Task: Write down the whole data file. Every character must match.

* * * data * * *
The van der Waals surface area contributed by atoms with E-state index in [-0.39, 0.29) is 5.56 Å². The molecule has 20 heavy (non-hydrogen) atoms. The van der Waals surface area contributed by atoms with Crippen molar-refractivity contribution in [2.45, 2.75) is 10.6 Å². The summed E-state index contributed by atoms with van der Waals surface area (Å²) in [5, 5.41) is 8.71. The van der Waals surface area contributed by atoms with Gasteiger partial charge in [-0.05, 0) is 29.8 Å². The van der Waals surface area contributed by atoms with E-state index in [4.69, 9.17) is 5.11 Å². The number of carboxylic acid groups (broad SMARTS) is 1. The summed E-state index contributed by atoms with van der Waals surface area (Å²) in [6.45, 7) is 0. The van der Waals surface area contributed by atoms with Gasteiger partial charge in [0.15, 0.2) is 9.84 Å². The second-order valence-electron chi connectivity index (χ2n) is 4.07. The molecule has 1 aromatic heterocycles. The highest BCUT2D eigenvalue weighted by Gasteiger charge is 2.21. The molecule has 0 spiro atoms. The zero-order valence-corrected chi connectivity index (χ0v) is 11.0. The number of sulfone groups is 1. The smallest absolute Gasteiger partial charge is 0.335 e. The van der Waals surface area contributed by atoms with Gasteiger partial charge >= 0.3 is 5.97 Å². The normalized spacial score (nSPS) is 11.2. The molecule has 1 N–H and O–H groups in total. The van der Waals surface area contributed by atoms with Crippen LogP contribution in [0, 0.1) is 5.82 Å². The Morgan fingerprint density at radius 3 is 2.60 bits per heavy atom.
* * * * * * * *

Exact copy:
The van der Waals surface area contributed by atoms with E-state index in [-0.39, 0.29) is 5.56 Å². The molecule has 20 heavy (non-hydrogen) atoms. The van der Waals surface area contributed by atoms with Crippen molar-refractivity contribution in [2.45, 2.75) is 10.6 Å². The summed E-state index contributed by atoms with van der Waals surface area (Å²) in [5, 5.41) is 8.71. The van der Waals surface area contributed by atoms with Gasteiger partial charge in [-0.05, 0) is 29.8 Å². The van der Waals surface area contributed by atoms with E-state index in [4.69, 9.17) is 5.11 Å². The number of carboxylic acid groups (broad SMARTS) is 1. The summed E-state index contributed by atoms with van der Waals surface area (Å²) in [6.45, 7) is 0. The van der Waals surface area contributed by atoms with Gasteiger partial charge in [0.15, 0.2) is 9.84 Å². The second-order valence-electron chi connectivity index (χ2n) is 4.07. The molecule has 1 aromatic heterocycles. The highest BCUT2D eigenvalue weighted by Gasteiger charge is 2.21. The molecule has 0 spiro atoms. The zero-order valence-corrected chi connectivity index (χ0v) is 11.0. The number of sulfone groups is 1. The smallest absolute Gasteiger partial charge is 0.335 e. The van der Waals surface area contributed by atoms with Gasteiger partial charge >= 0.3 is 5.97 Å². The normalized spacial score (nSPS) is 11.2. The molecule has 1 N–H and O–H groups in total. The van der Waals surface area contributed by atoms with Crippen LogP contribution in [0, 0.1) is 5.82 Å². The Morgan fingerprint density at radius 3 is 2.60 bits per heavy atom.